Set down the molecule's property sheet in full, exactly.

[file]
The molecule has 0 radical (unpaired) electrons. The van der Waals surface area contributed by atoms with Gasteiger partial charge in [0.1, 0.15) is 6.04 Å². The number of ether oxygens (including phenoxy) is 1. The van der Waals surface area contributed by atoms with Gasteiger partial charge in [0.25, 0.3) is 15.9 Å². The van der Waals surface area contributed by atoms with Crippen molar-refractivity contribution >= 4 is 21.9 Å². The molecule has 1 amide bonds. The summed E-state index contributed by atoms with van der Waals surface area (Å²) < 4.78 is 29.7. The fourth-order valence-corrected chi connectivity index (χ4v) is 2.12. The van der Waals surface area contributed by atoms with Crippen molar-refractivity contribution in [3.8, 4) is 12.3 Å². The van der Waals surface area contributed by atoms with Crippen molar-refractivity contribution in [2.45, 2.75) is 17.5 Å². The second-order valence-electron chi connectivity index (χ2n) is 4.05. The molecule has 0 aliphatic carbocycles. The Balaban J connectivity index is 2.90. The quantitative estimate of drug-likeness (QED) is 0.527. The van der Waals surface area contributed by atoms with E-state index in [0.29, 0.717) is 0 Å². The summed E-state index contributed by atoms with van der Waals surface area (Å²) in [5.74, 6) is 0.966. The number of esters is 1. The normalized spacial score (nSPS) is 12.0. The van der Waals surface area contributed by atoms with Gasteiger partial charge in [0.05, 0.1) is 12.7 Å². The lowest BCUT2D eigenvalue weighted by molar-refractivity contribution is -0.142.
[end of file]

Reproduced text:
The molecule has 0 radical (unpaired) electrons. The van der Waals surface area contributed by atoms with Gasteiger partial charge in [0.1, 0.15) is 6.04 Å². The number of ether oxygens (including phenoxy) is 1. The van der Waals surface area contributed by atoms with Gasteiger partial charge in [0.25, 0.3) is 15.9 Å². The van der Waals surface area contributed by atoms with Crippen molar-refractivity contribution >= 4 is 21.9 Å². The molecule has 1 amide bonds. The summed E-state index contributed by atoms with van der Waals surface area (Å²) < 4.78 is 29.7. The fourth-order valence-corrected chi connectivity index (χ4v) is 2.12. The van der Waals surface area contributed by atoms with Crippen molar-refractivity contribution in [3.8, 4) is 12.3 Å². The van der Waals surface area contributed by atoms with Crippen molar-refractivity contribution in [2.45, 2.75) is 17.5 Å². The second-order valence-electron chi connectivity index (χ2n) is 4.05. The molecule has 0 aliphatic carbocycles. The Balaban J connectivity index is 2.90. The quantitative estimate of drug-likeness (QED) is 0.527. The van der Waals surface area contributed by atoms with E-state index in [0.29, 0.717) is 0 Å². The summed E-state index contributed by atoms with van der Waals surface area (Å²) in [5.74, 6) is 0.966. The number of esters is 1. The normalized spacial score (nSPS) is 12.0. The van der Waals surface area contributed by atoms with Gasteiger partial charge in [0.05, 0.1) is 12.7 Å². The lowest BCUT2D eigenvalue weighted by molar-refractivity contribution is -0.142.